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Flag Day is celebrated every June 14 to commemorate the day the flag of the United States was adopted in 1777. Flag Day was officially established in 1916 by President Woodrow Wilson. It became “National Flag Day” by a 1949 Act of Congress.

Flags should be flown the whole week of June 14. Collectors of old flags display them framed under glass to protect them because they are such important historic relics and are usually in poor condition. But even a torn flag connected to an important event or person is of value, often worth thousands of dollars.

An 1863 35-star U.S flag auctioned this year at Cowan’s of Cincinnati for $705. It had scattered holes and stains. One way to celebrate Flag Day is to put a vintage doll with a flag in your window. An “Uncle Sam” bisque doll made about 1918 by Handwerck, a German company, sold at a 2012 Theriault’s auction for $2,350. The doll was holding an American flag with 48 stars on it.

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Q: In 1945 I received six place settings of English “fish eaters.” They were a wedding gift from my aunt, who had owned the set since she got married. So the set is close to being “antique.” They’re marked, but I can’t read the mark, and they have bone or ivory handles. What do you think the set is worth?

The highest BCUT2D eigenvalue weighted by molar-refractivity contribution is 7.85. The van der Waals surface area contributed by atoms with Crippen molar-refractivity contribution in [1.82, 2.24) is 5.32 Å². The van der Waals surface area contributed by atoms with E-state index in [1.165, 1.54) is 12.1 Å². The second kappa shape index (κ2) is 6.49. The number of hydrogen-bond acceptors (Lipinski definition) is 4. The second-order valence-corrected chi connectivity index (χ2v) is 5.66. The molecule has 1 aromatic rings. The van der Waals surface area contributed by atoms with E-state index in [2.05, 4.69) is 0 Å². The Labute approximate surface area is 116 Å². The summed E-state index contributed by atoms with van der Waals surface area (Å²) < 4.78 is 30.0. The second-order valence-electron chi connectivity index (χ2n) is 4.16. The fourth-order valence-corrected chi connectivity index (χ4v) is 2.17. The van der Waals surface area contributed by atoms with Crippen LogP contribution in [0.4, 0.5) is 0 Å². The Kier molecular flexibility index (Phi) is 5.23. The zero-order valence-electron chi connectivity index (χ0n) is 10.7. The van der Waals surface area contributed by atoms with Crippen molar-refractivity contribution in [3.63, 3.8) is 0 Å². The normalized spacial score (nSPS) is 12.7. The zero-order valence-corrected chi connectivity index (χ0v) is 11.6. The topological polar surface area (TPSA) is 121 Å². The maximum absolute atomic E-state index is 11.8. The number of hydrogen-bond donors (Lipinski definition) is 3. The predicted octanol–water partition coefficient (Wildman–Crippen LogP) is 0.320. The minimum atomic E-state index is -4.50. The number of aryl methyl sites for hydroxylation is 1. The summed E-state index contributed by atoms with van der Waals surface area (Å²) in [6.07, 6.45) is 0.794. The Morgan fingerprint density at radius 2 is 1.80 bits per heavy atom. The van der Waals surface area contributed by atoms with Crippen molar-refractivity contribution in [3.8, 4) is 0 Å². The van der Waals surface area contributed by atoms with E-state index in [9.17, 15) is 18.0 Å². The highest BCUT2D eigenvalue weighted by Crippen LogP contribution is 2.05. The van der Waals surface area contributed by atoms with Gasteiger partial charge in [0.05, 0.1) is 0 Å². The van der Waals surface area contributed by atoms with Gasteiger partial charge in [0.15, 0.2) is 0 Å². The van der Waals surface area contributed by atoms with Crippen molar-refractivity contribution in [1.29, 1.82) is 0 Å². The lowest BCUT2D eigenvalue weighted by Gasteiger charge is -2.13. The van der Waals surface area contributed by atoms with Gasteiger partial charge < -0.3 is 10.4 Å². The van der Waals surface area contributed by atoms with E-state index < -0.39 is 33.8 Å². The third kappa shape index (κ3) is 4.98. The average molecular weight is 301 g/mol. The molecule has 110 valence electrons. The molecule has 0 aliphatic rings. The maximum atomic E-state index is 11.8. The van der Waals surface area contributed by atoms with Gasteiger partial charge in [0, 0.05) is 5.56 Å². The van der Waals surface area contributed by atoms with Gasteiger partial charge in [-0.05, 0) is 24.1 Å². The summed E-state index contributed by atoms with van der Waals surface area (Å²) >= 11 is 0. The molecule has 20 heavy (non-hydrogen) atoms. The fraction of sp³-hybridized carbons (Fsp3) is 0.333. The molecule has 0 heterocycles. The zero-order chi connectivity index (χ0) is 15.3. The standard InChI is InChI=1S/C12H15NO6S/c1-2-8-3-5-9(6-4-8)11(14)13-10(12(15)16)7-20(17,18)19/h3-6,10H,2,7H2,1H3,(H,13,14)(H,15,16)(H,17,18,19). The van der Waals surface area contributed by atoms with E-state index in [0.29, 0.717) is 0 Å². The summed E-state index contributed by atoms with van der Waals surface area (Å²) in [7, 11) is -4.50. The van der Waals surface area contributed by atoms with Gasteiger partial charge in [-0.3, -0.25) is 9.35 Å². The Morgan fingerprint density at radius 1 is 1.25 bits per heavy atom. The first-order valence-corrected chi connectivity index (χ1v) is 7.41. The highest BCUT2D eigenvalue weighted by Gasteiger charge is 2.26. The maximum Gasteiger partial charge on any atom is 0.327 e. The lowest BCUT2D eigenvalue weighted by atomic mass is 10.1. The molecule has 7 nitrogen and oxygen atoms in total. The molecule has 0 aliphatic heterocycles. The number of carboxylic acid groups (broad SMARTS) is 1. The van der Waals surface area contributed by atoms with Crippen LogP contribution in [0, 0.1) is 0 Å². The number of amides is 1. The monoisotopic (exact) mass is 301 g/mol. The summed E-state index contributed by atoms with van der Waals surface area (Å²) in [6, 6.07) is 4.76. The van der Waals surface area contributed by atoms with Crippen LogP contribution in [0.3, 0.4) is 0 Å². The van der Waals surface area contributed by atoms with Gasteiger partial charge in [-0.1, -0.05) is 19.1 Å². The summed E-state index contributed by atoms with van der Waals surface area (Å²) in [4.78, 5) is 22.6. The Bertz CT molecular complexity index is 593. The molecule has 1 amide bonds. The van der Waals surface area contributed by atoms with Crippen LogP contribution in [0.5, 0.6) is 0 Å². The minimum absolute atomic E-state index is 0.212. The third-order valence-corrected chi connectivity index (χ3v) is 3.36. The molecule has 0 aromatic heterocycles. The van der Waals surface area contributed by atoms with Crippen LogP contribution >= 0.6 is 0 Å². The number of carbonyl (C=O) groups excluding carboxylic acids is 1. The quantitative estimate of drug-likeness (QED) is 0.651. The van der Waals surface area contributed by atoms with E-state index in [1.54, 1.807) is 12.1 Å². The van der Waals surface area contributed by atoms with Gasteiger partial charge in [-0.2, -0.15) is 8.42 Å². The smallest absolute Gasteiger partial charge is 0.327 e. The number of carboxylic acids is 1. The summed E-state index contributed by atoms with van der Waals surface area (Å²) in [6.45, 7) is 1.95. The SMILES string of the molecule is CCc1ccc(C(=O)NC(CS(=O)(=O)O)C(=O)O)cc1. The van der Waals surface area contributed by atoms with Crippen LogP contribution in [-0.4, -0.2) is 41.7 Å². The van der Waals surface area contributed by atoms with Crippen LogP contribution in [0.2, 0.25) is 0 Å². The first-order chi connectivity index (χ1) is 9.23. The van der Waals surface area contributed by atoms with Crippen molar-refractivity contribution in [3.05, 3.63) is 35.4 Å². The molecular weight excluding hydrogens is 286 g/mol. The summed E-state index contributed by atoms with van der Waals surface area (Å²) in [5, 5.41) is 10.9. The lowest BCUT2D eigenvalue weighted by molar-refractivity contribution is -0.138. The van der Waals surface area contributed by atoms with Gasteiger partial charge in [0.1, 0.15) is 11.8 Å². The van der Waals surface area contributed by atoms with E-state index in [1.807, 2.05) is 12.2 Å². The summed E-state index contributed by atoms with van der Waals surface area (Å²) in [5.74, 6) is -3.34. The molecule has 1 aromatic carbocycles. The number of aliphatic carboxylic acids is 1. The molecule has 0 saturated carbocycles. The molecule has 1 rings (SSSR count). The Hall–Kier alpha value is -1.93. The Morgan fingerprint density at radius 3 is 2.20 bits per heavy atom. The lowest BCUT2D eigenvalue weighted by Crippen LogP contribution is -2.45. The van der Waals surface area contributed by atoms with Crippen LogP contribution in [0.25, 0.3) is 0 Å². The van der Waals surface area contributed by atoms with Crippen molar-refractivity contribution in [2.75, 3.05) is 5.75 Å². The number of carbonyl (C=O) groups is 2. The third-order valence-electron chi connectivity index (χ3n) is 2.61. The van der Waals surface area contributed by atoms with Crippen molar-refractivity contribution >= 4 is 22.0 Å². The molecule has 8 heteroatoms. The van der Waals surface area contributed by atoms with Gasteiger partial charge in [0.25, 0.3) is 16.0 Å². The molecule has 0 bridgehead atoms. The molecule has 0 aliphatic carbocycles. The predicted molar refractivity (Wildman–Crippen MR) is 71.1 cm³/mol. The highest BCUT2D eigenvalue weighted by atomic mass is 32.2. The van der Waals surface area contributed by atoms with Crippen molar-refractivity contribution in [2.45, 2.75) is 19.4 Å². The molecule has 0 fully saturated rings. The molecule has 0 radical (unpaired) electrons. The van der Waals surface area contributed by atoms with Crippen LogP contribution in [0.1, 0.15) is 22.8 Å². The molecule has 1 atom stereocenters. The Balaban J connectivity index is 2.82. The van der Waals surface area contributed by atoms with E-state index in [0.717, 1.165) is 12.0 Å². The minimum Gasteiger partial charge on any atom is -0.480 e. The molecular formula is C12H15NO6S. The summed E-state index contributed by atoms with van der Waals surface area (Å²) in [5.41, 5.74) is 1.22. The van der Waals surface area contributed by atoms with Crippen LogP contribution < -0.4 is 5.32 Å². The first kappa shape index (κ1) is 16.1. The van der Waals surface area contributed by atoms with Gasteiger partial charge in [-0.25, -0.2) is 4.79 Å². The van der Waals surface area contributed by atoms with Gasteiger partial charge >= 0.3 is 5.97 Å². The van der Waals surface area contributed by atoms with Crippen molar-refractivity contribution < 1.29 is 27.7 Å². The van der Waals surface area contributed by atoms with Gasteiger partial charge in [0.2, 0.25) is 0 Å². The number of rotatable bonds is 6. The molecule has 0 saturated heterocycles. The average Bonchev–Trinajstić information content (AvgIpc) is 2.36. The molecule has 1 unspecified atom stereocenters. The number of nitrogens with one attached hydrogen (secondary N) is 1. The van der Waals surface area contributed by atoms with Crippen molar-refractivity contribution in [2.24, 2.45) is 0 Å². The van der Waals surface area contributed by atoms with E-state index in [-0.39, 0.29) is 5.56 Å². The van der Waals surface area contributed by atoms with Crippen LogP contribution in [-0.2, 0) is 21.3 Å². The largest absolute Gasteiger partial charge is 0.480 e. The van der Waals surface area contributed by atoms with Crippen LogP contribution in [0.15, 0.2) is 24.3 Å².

A: A single set of fish eaters (also called “fish feeders”) is a matching fish knife and fish fork - utensils designed to use when eating fish. A fish knife’s blade is flat and does not have a sharp edge. It’s slightly curved on both sides - one side curved inward and the other out. A fish fork has three or four flat unsharpened tines, with the outer tines wider than the inner.

A set of stainless-steel fish eaters with plastic handles would sell for under $100. A set made of sterling silver with ivory or bone handles is worth several hundred dollars. Ask someone to try to read the maker’s mark for you. That may help determine the value.

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Q: I own a small plastic souvenir snow globe of the New York City skyline.

Inside there’s the Empire State Building, the Statue of Liberty and the Twin Towers that came down in 2001. It is marked “Made in Hong Kong.” Does it have collectible value?

A: New York City’s skyline with the Statue of Liberty is probably the world’s most widely produced snow globe subject. Plastic globes were introduced in the 1950s, but construction of the Twin Towers wasn’t completed until the early 1970s. So your globe isn’t more than about 40 years old.

While the Towers make your globe a touching souvenir, it would not sell for more than about $10. Too many were made to warrant a high price.

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Tip:

Do not use self-adhesive tape, stickers or self-stick labels in a scrapbook. Eventually they will no longer stick to paper, and the old adhesive will leave marks.